4. HSBC Works To Bring Financing To Sustainably Minded Companies. Kelly Fisher, SVP/Head of Corporate Sustainability, reports “For HSBC, sustainable finance is finding innovative ways to ensure our clients are supported as they transition their businesses to have less of an impact on the world. A lot of things can’t happen unless there is financing for it. If you’re a major shoe company, for example, and you know you can change the way you manufacture one of your shoes and make it from recycled materials, that’s great. The impulse to want to do that is the right thing, but if you don’t have the funding in the company right now to do that, a loan from a bank who believes it needs to happen, can make it happen.”
5. Six Senses Hotels Resorts and Spas Turns Sustainability Into A Guest Experience Opportunity. Jeff Smith, Vice President of Sustainability notes, “Part of our aim is to capture our guests’ interests and that’s actually a great opportunity when they are on vacation with their minds relaxed and open to new ideas. They ask ‘what are you doing with your glass bottles back there?’, and we actually do workshops around this so we invite them to come and learn what we do with our glass bottles. At one property we crush our bottles and make new things. We do upcycling at our resorts and we like to involve guests in that. Some guests arrive not knowing what we do, but ideally every guest leaves being aware of what we’re doing to ensure that their stay has been the lowest impact possible. We are in an industry of providing experiences, so we try to draw it all together and hopefully we’ve inspired them to live a slightly more sustainable lifestyle when they go on with their lives back home.”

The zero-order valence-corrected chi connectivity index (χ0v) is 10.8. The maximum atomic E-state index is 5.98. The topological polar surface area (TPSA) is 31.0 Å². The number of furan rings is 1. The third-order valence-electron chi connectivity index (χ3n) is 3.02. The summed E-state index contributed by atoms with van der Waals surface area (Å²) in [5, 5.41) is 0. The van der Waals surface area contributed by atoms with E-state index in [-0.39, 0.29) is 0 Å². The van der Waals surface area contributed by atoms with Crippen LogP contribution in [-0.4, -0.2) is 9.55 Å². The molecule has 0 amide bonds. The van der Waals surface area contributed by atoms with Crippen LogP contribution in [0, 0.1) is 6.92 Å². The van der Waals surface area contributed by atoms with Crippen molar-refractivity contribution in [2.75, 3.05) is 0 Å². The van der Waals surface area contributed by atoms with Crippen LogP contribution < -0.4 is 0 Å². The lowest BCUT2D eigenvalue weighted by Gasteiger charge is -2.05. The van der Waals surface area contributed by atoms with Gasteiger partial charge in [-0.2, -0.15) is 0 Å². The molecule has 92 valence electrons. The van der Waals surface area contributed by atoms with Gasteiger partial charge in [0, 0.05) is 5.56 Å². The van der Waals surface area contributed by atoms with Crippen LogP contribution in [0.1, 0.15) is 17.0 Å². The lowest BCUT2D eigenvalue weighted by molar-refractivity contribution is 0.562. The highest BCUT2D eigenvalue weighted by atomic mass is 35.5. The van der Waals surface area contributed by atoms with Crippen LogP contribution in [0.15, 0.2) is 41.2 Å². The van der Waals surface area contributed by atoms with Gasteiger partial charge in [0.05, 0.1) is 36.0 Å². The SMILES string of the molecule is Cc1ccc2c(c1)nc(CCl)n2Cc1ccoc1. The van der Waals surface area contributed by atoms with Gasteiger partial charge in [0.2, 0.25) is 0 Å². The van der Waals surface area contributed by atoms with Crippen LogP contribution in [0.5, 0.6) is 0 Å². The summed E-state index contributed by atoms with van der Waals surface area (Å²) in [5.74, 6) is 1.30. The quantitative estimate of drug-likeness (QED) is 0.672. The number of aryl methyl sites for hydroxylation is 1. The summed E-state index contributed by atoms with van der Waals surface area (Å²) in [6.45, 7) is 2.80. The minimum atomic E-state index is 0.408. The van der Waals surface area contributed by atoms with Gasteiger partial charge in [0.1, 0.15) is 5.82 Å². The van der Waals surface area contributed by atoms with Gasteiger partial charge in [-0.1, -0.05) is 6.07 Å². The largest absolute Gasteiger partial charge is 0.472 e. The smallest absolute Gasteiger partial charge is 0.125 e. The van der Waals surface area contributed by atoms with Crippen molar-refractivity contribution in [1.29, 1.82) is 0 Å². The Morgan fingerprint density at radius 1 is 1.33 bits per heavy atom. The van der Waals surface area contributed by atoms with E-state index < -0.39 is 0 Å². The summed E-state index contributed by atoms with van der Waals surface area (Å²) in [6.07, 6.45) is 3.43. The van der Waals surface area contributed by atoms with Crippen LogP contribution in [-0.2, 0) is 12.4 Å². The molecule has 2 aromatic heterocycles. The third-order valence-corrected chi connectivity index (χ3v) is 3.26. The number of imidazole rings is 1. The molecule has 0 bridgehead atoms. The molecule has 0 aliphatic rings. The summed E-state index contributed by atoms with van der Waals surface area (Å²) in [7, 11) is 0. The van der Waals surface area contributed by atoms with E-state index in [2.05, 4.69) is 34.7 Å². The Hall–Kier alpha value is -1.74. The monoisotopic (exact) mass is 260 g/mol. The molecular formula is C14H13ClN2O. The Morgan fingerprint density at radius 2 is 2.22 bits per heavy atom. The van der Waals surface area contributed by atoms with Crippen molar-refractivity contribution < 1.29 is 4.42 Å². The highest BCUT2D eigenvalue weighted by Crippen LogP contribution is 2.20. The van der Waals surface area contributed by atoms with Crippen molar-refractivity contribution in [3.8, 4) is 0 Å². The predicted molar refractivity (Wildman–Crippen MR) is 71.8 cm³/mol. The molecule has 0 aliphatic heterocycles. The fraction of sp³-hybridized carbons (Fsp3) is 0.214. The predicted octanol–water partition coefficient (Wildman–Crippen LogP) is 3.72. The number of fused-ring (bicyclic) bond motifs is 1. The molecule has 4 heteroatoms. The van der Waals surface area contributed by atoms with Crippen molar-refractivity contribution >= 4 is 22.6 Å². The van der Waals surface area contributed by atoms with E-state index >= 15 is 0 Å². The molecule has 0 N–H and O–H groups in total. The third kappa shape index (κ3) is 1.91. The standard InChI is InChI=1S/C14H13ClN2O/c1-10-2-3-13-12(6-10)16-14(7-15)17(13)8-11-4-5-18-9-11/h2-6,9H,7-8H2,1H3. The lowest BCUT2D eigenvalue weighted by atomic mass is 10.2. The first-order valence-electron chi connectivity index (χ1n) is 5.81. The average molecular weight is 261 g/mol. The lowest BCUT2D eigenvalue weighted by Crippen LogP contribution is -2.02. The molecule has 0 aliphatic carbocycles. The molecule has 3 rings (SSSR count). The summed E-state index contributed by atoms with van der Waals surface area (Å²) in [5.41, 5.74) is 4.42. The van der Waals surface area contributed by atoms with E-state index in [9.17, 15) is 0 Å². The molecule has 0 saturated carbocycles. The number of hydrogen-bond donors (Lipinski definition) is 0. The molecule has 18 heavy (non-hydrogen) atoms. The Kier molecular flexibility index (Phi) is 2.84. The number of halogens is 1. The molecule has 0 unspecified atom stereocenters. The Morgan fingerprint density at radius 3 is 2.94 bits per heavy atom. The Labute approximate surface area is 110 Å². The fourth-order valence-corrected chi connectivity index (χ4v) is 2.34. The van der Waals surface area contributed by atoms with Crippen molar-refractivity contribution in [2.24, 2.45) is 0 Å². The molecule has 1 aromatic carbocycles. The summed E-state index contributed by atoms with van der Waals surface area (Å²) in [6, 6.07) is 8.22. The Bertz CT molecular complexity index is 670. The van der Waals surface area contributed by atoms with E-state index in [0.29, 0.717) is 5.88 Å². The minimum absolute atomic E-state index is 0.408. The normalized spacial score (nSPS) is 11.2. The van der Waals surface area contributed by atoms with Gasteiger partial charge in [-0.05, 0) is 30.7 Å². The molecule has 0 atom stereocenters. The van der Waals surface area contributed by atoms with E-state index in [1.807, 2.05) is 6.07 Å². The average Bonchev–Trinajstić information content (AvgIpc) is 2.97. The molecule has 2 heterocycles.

6. Guayaki Yerba Mate Focuses On A Sustainable Product And Responsible Delivery Vehicles. Gretchen Grani, Regeneration & Sustainability Lead reports, “When we began, we focused on building relationships with indigenous stewards of the indigenous rainforest and bringing the yerba mate which grows natively in their territory to market. Since then, we have focused on sustainable development of those territories. About five years ago we also merged with our distribution company and have a fleet of mostly electric vehicles as well as 30 warehouses and offices to manage. So now our effort incorporates fleets and facilities, renewable energy, and waste programs. We also started a relationship with an anti-recidivism coalition and were able to hire formerly incarcerated individuals for the distribution company. Additionally, we formed a relationship with General Motors and worked with them to innovate a cargo version of the Chevy Bolt for delivery.”
7. IKEA Makes Mobility More Sustainable For Products, Customers, and Employees. Angela Hultberg, Head of Sustainable Mobility, says, “My job is to make sure everything that moves, moves in a sustainable way. It encompasses last mile deliveries, getting 170,000 employees to work every day, and customer travel.”
8. Numi Organic Tea Switched To Plant-Based Packaging. Jane Franch, Director, Strategic Sourcing & Sustainability notes, “The switch to plant-based packaging has enabled us to displace 13.3 metric tons of single use plastic from our material stream.”